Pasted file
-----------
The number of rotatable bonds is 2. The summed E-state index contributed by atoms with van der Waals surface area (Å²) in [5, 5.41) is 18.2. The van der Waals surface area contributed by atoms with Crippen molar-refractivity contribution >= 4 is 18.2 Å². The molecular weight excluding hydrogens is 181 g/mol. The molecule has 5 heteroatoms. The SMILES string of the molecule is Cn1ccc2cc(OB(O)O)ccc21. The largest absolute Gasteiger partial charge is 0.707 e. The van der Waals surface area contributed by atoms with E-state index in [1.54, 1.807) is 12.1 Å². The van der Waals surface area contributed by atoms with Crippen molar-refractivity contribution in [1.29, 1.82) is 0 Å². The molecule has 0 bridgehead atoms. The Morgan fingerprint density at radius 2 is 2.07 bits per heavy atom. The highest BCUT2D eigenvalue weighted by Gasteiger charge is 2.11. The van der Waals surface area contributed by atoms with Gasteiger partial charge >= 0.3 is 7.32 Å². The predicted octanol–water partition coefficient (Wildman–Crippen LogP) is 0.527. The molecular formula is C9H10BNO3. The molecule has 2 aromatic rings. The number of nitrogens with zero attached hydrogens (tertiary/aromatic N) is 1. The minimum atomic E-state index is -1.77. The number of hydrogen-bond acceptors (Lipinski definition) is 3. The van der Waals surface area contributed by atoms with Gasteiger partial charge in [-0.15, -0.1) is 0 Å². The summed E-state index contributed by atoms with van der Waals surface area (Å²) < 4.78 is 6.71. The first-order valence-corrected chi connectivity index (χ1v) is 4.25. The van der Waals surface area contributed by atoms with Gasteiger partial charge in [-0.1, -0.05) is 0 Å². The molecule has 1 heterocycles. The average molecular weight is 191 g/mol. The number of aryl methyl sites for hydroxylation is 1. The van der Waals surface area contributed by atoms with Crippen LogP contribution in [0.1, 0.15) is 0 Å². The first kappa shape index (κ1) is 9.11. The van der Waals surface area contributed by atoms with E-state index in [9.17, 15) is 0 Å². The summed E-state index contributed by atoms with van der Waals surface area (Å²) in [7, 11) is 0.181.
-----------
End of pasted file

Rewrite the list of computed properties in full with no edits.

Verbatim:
The number of rotatable bonds is 2. The summed E-state index contributed by atoms with van der Waals surface area (Å²) in [5, 5.41) is 18.2. The van der Waals surface area contributed by atoms with Crippen molar-refractivity contribution >= 4 is 18.2 Å². The molecular weight excluding hydrogens is 181 g/mol. The molecule has 5 heteroatoms. The SMILES string of the molecule is Cn1ccc2cc(OB(O)O)ccc21. The largest absolute Gasteiger partial charge is 0.707 e. The van der Waals surface area contributed by atoms with E-state index in [1.54, 1.807) is 12.1 Å². The van der Waals surface area contributed by atoms with Crippen molar-refractivity contribution in [1.29, 1.82) is 0 Å². The molecule has 0 bridgehead atoms. The Morgan fingerprint density at radius 2 is 2.07 bits per heavy atom. The highest BCUT2D eigenvalue weighted by Gasteiger charge is 2.11. The van der Waals surface area contributed by atoms with Gasteiger partial charge >= 0.3 is 7.32 Å². The predicted octanol–water partition coefficient (Wildman–Crippen LogP) is 0.527. The molecular formula is C9H10BNO3. The molecule has 2 aromatic rings. The number of nitrogens with zero attached hydrogens (tertiary/aromatic N) is 1. The minimum atomic E-state index is -1.77. The number of hydrogen-bond acceptors (Lipinski definition) is 3. The van der Waals surface area contributed by atoms with Gasteiger partial charge in [-0.15, -0.1) is 0 Å². The summed E-state index contributed by atoms with van der Waals surface area (Å²) < 4.78 is 6.71. The first-order valence-corrected chi connectivity index (χ1v) is 4.25. The van der Waals surface area contributed by atoms with Gasteiger partial charge in [-0.1, -0.05) is 0 Å². The molecule has 1 heterocycles. The average molecular weight is 191 g/mol. The number of aryl methyl sites for hydroxylation is 1. The van der Waals surface area contributed by atoms with Crippen LogP contribution in [0.1, 0.15) is 0 Å². The first kappa shape index (κ1) is 9.11. The van der Waals surface area contributed by atoms with E-state index in [9.17, 15) is 0 Å². The summed E-state index contributed by atoms with van der Waals surface area (Å²) in [7, 11) is 0.181.